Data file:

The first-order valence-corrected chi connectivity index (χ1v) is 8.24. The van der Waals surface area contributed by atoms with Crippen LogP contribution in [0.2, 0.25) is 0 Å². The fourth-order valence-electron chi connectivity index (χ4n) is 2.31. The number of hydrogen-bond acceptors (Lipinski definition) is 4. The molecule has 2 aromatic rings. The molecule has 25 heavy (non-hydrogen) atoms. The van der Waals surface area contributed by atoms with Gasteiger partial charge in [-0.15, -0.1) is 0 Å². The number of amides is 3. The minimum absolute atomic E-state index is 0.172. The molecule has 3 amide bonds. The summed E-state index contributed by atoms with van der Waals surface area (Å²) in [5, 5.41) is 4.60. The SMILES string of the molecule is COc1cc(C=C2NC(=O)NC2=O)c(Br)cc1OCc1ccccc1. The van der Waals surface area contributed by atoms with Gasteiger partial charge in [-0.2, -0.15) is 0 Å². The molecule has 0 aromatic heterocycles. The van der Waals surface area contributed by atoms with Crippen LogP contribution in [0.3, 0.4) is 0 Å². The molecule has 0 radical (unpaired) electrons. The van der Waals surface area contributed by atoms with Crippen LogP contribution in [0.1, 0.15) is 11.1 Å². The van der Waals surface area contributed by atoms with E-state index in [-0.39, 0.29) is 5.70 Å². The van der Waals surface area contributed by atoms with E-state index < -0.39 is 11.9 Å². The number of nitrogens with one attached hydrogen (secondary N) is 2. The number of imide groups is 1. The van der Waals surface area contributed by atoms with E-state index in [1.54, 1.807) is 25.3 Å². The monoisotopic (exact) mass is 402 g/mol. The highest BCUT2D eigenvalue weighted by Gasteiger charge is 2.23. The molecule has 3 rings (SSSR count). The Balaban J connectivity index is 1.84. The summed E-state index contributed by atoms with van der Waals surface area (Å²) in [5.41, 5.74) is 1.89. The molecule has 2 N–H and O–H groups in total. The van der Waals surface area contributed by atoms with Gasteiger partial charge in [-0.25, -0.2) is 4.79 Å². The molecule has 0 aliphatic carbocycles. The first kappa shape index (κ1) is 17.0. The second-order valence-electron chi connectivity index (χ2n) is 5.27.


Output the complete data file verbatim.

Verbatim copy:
The first-order valence-corrected chi connectivity index (χ1v) is 8.24. The van der Waals surface area contributed by atoms with Crippen LogP contribution in [0.2, 0.25) is 0 Å². The fourth-order valence-electron chi connectivity index (χ4n) is 2.31. The number of hydrogen-bond acceptors (Lipinski definition) is 4. The molecule has 2 aromatic rings. The molecule has 25 heavy (non-hydrogen) atoms. The van der Waals surface area contributed by atoms with Gasteiger partial charge in [-0.15, -0.1) is 0 Å². The number of amides is 3. The minimum absolute atomic E-state index is 0.172. The molecule has 3 amide bonds. The summed E-state index contributed by atoms with van der Waals surface area (Å²) in [5, 5.41) is 4.60. The SMILES string of the molecule is COc1cc(C=C2NC(=O)NC2=O)c(Br)cc1OCc1ccccc1. The van der Waals surface area contributed by atoms with Gasteiger partial charge in [-0.2, -0.15) is 0 Å². The molecule has 0 aromatic heterocycles. The van der Waals surface area contributed by atoms with Crippen LogP contribution in [0.3, 0.4) is 0 Å². The molecule has 0 radical (unpaired) electrons. The van der Waals surface area contributed by atoms with Crippen LogP contribution in [0.1, 0.15) is 11.1 Å². The van der Waals surface area contributed by atoms with E-state index in [-0.39, 0.29) is 5.70 Å². The van der Waals surface area contributed by atoms with E-state index < -0.39 is 11.9 Å². The number of nitrogens with one attached hydrogen (secondary N) is 2. The number of imide groups is 1. The van der Waals surface area contributed by atoms with E-state index in [1.54, 1.807) is 25.3 Å². The monoisotopic (exact) mass is 402 g/mol. The highest BCUT2D eigenvalue weighted by Gasteiger charge is 2.23. The molecule has 3 rings (SSSR count). The Balaban J connectivity index is 1.84. The summed E-state index contributed by atoms with van der Waals surface area (Å²) in [5.41, 5.74) is 1.89. The molecule has 2 N–H and O–H groups in total. The van der Waals surface area contributed by atoms with Gasteiger partial charge in [-0.25, -0.2) is 4.79 Å². The molecule has 0 aliphatic carbocycles. The first kappa shape index (κ1) is 17.0. The second-order valence-electron chi connectivity index (χ2n) is 5.27.